What Personality Does Your Wallet Have?

Planning & Saving
on February 14, 2013

The rise of alternative payment methods, innovative e-commerce and even new digital currencies are changing the way people look at their wallets and bank accounts. Tech giants such as Google and PayPal are leading the charge in this regard, and financial institutions such as Citigroup and American Express are playing catch-up. The financial stakes are high; even if these electronic payment and digital currency providers collect pennies on each transaction, the profit potential could be multiplied by millions of users around the world.

A recent study published by American Express shows that many consumers in the United States are excited about these new personal finance technologies, particularly those who were born in the late 20th century. Security is still the greatest concern among Americans when it comes to entrusting a business entity with their hard-earned cash, but it is interesting to see how our personal attitudes are shaping the way we manage money. American Express classified three distinct wallet personalities in its study:

The Electronic Wallet

These are not fancy leather wallets or pocketbooks; they are digital wallets carried by tech-savvy consumers who know their way around smartphones and mobile apps. These wallets may carry cash in various international currencies, including the revolutionary peer-to-peer (P2P) cryptographic Bitcoin digital currency. These wallets often feature personal financial tools that let consumers track their spending and even contact their banks for customer service. Electronic wallet users may also carry a physical credit card just in case.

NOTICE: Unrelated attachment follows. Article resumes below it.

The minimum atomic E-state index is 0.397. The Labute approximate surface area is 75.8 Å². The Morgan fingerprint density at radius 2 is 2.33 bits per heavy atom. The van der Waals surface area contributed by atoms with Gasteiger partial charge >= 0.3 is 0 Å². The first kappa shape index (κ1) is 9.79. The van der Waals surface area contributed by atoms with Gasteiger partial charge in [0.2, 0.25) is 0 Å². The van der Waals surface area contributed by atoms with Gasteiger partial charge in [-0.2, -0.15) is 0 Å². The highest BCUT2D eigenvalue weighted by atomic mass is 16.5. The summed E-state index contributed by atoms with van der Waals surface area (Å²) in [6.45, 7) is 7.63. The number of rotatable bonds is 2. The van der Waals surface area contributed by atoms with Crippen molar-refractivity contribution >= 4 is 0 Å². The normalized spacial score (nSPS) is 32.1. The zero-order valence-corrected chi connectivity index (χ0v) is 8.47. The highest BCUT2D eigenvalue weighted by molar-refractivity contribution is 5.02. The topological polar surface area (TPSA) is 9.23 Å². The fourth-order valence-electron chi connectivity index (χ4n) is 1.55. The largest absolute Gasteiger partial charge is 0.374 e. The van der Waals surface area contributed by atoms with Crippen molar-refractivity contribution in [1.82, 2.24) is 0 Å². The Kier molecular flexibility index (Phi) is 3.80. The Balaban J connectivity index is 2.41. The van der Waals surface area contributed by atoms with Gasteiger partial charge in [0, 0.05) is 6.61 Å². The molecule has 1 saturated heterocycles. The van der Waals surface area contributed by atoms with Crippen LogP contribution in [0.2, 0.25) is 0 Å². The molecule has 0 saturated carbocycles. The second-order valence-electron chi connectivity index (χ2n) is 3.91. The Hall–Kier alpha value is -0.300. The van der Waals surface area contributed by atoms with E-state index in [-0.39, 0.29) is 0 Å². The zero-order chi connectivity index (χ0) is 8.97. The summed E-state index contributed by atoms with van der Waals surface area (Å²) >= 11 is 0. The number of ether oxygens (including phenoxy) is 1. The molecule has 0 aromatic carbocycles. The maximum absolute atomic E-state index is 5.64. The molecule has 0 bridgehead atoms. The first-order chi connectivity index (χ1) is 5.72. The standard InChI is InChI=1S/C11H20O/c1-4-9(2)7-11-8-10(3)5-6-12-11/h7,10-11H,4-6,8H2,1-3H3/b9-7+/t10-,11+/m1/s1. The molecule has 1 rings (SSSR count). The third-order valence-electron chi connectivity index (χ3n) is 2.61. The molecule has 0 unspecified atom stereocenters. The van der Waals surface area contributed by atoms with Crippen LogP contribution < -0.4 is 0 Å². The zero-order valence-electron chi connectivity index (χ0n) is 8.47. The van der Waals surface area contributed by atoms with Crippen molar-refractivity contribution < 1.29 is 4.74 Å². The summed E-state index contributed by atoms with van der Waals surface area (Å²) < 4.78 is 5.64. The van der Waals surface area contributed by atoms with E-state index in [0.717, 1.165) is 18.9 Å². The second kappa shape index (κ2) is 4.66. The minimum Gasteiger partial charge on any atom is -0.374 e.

The Budget-Conscious Wallet

These wallets will definitely have cash inside, but not too much. More than half of consumers who carry skinny wallets will also carry a debit card, but rarely a credit card. These penny-pinching consumers feel that they can control their spending better with a set amount of cash, but they are more open to the idea of electronic wallets due to their expense tracking and budgeting tools. Transitioning to electronic payments will not be difficult for these consumers as long as they can deposit minimum amounts they can control to prepaid accounts.

The Worrywart Wallet

The most conservative of all wallets carries a mix of credit and debit cards, and maybe even an old-fashioned checkbook. Consumers who are concerned about how electronic payment providers handle their funds are not likely to adopt electronic wallets soon, although an ultra-secure cryptographic P2P system like Bitcoin might appeal to their vexation. Tech companies like Google will have a hard time trying to replace worrywart wallets, but established financial firms like American Express may be able to sell them on electronic wallets.

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